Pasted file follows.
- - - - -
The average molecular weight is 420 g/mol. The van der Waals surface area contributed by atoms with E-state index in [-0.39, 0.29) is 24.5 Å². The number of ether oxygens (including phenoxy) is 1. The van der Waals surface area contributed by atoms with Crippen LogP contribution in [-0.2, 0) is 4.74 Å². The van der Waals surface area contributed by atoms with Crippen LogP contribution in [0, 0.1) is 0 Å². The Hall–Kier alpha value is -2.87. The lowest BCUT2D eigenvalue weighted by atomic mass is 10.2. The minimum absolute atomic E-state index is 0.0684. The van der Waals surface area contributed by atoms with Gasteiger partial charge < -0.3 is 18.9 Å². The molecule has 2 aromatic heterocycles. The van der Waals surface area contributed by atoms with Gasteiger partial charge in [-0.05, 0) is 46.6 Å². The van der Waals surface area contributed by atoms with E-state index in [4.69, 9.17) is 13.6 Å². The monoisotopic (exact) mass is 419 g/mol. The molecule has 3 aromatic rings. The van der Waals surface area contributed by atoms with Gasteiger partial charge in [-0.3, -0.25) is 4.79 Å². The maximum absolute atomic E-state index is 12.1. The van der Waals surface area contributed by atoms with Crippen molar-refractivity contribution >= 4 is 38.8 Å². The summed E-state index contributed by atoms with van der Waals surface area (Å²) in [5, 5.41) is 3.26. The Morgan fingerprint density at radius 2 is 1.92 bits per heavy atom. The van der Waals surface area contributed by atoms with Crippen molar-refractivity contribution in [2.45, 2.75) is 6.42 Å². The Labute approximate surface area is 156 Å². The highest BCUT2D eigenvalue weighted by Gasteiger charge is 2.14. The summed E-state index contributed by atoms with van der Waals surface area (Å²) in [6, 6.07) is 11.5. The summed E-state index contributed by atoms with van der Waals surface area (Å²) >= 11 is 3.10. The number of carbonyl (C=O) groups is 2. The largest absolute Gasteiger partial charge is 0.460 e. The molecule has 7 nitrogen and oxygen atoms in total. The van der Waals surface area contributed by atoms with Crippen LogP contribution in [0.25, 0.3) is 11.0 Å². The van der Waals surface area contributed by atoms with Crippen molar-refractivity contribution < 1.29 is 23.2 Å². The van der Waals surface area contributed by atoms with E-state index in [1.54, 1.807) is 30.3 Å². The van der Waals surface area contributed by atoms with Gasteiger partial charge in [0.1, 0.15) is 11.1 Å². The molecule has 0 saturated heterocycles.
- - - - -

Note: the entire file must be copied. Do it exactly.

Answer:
The average molecular weight is 420 g/mol. The van der Waals surface area contributed by atoms with E-state index in [-0.39, 0.29) is 24.5 Å². The number of ether oxygens (including phenoxy) is 1. The van der Waals surface area contributed by atoms with Crippen LogP contribution in [-0.2, 0) is 4.74 Å². The van der Waals surface area contributed by atoms with Crippen LogP contribution in [0, 0.1) is 0 Å². The Hall–Kier alpha value is -2.87. The lowest BCUT2D eigenvalue weighted by atomic mass is 10.2. The minimum absolute atomic E-state index is 0.0684. The van der Waals surface area contributed by atoms with Gasteiger partial charge < -0.3 is 18.9 Å². The molecule has 2 aromatic heterocycles. The van der Waals surface area contributed by atoms with Gasteiger partial charge in [-0.05, 0) is 46.6 Å². The van der Waals surface area contributed by atoms with E-state index in [4.69, 9.17) is 13.6 Å². The monoisotopic (exact) mass is 419 g/mol. The molecule has 3 aromatic rings. The van der Waals surface area contributed by atoms with Gasteiger partial charge in [-0.3, -0.25) is 4.79 Å². The maximum absolute atomic E-state index is 12.1. The van der Waals surface area contributed by atoms with Crippen molar-refractivity contribution >= 4 is 38.8 Å². The summed E-state index contributed by atoms with van der Waals surface area (Å²) in [5, 5.41) is 3.26. The Morgan fingerprint density at radius 2 is 1.92 bits per heavy atom. The van der Waals surface area contributed by atoms with Crippen molar-refractivity contribution in [2.45, 2.75) is 6.42 Å². The Labute approximate surface area is 156 Å². The highest BCUT2D eigenvalue weighted by Gasteiger charge is 2.14. The summed E-state index contributed by atoms with van der Waals surface area (Å²) in [6, 6.07) is 11.5. The summed E-state index contributed by atoms with van der Waals surface area (Å²) >= 11 is 3.10. The number of carbonyl (C=O) groups is 2. The largest absolute Gasteiger partial charge is 0.460 e. The molecule has 7 nitrogen and oxygen atoms in total. The van der Waals surface area contributed by atoms with Crippen LogP contribution in [0.25, 0.3) is 11.0 Å². The van der Waals surface area contributed by atoms with Crippen molar-refractivity contribution < 1.29 is 23.2 Å². The van der Waals surface area contributed by atoms with E-state index in [1.54, 1.807) is 30.3 Å². The van der Waals surface area contributed by atoms with Gasteiger partial charge in [0.1, 0.15) is 11.1 Å². The molecule has 0 saturated heterocycles.